Neurosurgery: Read The Neurosurgeon by Travis Robertson
Neurosurgery is exciting, eventful, and rewarding, but also stressful. The education typically includes four years of college, four years of medical school, four or more years of residency instruction in neurosurgery, and often an additional fellowship in a subspecialty of neurosurgery. It takes years of intense training for learning microsurgical techniques to occlude an aneurysm at the base of the brain :
Neurosurgery: intracranial aneurysms (with blood swirling inside) from R carotid artery, R optic nerve above to L, R olfactory nerve below to L, R oculomotor nerve on R.
Neurosurgery: view under surgical microscope. Neurosurgeon has occluded same aneurysm with 2 metal clips.
Neurosurgery: as noted in this novel, much pressure, often intense, is placed on the surgeon and his or her family. As inconceivable as it seems, this author has seen murder and suicide (likely in relation to the use of drugs) in the case of a resident neurosurgeon. If serious emotional issues are left to simmer, the possibility of relying on drugs or alcohol to “calm the nerves” is ever-present, regardless of the education and sophistication of the skilled physician. The dangers of addicting drugs lurking in the environs of future M.D.’s often is not a subject of instruction in medical school.
Neurosurgery: from the novel
Minister speaking to Doctor Stone
“…‘Ira, you are only human. Like Joseph and his robe of many colors, that long white coat you wear does not confer immunity to the ills and frailties suffered by the rest of us. And neither does your M.D. degree. Doctor. We’ve put you on a pedestal, well beyond our reach. That is a very lonely place to be. Not only can we not comfort you in your hour of need, we don’t even realize that you require any succor. And then your Steffi comes along with no warning label.’ Shaddox inhaled and released double jets of smoke. ‘You would have to be made out of more than stone to resist such a temptation. No pun intended, Ira’…”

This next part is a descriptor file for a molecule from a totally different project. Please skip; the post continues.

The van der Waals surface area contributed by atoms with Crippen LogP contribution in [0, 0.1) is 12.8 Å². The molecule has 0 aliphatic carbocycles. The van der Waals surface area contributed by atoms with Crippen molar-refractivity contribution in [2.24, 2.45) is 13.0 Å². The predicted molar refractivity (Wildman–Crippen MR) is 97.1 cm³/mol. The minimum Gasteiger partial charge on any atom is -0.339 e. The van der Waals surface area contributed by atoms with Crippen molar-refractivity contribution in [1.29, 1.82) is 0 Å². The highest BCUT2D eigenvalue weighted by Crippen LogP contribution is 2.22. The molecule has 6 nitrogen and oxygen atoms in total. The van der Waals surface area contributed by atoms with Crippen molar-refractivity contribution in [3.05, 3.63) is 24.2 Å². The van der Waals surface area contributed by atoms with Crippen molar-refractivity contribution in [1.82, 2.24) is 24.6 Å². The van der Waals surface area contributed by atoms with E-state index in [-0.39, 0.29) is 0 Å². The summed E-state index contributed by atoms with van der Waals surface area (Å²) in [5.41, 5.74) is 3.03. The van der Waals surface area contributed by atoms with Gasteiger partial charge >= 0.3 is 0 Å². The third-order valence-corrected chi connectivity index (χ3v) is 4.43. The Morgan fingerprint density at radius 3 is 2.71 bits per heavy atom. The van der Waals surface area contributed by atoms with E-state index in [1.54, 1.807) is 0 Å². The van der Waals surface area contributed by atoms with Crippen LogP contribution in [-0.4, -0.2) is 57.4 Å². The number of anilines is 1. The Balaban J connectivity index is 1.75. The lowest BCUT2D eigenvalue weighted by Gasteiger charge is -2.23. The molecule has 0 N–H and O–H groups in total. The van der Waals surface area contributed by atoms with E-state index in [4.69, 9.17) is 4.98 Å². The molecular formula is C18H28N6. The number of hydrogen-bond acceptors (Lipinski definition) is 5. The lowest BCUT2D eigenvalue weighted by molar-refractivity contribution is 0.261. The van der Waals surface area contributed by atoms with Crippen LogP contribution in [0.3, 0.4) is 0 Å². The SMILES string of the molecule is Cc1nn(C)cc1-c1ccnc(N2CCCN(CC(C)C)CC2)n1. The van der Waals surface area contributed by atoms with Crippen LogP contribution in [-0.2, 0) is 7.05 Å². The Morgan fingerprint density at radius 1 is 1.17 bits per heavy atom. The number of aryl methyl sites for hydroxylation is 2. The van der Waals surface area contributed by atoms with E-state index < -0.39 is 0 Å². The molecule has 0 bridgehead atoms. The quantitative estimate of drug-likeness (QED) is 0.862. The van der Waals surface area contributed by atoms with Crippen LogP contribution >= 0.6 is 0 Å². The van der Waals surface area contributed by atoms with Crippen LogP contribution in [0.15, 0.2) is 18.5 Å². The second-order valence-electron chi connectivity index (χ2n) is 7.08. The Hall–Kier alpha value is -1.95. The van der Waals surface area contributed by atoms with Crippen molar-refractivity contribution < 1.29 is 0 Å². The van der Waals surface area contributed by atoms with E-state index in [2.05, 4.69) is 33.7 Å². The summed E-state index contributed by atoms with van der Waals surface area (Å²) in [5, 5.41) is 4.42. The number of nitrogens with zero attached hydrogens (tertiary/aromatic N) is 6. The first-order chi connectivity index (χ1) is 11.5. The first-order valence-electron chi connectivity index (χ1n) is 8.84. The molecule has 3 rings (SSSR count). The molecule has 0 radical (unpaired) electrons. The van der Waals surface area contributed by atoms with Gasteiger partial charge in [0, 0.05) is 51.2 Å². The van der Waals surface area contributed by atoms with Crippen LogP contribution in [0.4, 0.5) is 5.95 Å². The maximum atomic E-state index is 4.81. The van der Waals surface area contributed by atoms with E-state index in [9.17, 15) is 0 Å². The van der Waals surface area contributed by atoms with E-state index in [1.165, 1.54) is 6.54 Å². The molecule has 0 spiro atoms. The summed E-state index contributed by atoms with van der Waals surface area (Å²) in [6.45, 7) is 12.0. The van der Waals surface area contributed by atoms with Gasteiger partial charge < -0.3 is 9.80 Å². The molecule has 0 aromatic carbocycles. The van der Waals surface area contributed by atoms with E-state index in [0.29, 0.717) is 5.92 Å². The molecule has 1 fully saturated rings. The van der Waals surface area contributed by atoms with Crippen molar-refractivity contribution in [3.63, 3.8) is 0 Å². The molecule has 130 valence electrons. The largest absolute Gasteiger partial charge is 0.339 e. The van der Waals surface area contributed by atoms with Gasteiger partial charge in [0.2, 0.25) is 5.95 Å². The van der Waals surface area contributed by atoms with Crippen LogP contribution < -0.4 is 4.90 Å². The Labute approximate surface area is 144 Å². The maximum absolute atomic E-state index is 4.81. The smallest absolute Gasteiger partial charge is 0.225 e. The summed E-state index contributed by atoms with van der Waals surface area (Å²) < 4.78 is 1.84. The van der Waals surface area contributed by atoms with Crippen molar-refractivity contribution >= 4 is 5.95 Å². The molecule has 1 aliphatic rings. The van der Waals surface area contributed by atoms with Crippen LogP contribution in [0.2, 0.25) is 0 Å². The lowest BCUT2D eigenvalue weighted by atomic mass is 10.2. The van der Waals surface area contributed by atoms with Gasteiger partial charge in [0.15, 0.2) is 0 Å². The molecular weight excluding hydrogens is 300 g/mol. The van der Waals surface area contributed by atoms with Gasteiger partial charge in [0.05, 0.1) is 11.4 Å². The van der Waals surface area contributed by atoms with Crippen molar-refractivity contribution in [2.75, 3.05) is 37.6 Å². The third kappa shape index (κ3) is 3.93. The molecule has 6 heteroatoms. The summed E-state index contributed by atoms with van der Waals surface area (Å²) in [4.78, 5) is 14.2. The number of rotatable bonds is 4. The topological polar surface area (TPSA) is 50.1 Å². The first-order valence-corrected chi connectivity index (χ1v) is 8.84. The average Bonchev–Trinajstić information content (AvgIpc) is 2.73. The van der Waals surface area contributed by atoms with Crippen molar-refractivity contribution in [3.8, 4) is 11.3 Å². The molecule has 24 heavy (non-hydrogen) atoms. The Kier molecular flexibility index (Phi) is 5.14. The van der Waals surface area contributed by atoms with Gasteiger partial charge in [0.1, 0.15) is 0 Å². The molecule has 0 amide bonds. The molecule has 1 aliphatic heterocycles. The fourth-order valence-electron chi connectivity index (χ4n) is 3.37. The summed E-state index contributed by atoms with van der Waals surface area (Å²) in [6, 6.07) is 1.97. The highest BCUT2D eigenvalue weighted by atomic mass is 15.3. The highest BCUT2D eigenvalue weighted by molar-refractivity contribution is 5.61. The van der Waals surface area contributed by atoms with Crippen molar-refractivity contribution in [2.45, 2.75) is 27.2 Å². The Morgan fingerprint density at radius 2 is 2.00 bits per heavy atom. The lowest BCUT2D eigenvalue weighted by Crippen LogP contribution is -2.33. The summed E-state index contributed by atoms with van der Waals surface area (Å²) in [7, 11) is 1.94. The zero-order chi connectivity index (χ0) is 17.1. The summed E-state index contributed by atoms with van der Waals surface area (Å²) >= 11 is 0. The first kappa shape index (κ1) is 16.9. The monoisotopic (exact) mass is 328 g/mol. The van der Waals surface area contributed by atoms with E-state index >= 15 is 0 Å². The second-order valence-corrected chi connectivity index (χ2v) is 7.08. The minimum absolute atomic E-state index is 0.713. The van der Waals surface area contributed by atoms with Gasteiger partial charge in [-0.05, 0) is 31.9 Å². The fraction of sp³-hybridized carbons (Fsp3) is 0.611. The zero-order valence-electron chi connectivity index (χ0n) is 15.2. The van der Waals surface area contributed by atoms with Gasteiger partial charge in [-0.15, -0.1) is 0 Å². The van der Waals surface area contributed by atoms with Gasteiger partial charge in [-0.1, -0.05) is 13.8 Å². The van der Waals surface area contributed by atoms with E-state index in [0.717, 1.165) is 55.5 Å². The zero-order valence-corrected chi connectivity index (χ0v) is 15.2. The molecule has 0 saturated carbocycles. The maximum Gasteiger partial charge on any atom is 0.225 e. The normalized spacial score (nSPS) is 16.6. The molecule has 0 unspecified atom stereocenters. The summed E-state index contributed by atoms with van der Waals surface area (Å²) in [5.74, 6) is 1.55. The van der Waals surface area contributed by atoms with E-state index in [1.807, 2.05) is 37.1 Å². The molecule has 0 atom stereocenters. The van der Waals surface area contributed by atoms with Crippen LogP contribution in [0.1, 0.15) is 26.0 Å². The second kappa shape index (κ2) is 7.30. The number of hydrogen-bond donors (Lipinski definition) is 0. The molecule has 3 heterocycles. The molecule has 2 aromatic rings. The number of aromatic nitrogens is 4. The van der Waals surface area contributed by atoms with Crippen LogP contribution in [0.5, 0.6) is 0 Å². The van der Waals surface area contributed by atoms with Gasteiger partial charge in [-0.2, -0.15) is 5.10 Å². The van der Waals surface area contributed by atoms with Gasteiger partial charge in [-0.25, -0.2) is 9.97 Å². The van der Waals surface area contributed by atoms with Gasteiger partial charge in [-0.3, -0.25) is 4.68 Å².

Regarding this psychological novel and neurosurgery
I thoroughly enjoyed working on my second novel, The Neurosurgeon, over the past several years. I spent evenings and weekends researching and writing when I was not in the operating room or seeing patients. More details about this book can be seen elsewhere (psychological novels and neurosurgery). I welcome any comments and criticism regarding this book, one of many psychological novels, keeping in mind that it is about a brilliant neurosurgeon who succumbs to the effects of alcohol and drugs while struggling for redemption. The good doctor finds himself trapped by dire circumstances rapidly escaping his control as he continues to carry out neurosurgery and operate on the human brain.
From “The Neurosurgeon”
Doctor Ira Stone discovers his mistress
“…As she quieted, I leaned over and listened to her heart. Her pulse was fast but regular. Air filled both lungs, though some secretions bubbled in the bronchi. Familiar arms then reached up and waved in the air. An eyelid rose, revealing her pupil, a deep well of toxic water reflecting darkly at the bottom, the other lid too swollen to open. Steffi coughed, whimpered, and turned over on her side. I grabbed her body and held her tightly to me as I kissed her bloody cheek. My throat clenched, and I knew then that the taste of her blood would never leave me…”
“… ‘Steffi!’ I screamed. I felt a surge of unfocused fear, a sense of menace swelling up as my hand grabbed a bottle of JD by its throat, hauling it from within the credenza. If there were ever a time for a stiff drink, it was now. Dear Lord, it was now…”
“…I was desperate for Jack Daniels or CC or anything! I felt as if my body had been impaled upon a rapier’s point. The other shoe had dropped. But even still I was in love with the woman! I could not help it, reason long since AWOL. The thought, My God, am I sick! crossed my mind but only for a nanosecond…”
(View another page in this website to see a thesaurus of 2,060 synonyms for “said,” “thought,” and “walked” in the author’s Mini-Thesaurus for psychological novels. Synonyms for these verbs were used extensively in the psychological novel, The Neurosurgeon.)
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Online sources for this psychological thriller about neurosurgery and addiction
Front Cover: “The Neurosurgeon”
Back Cover: “The Neurosurgeon”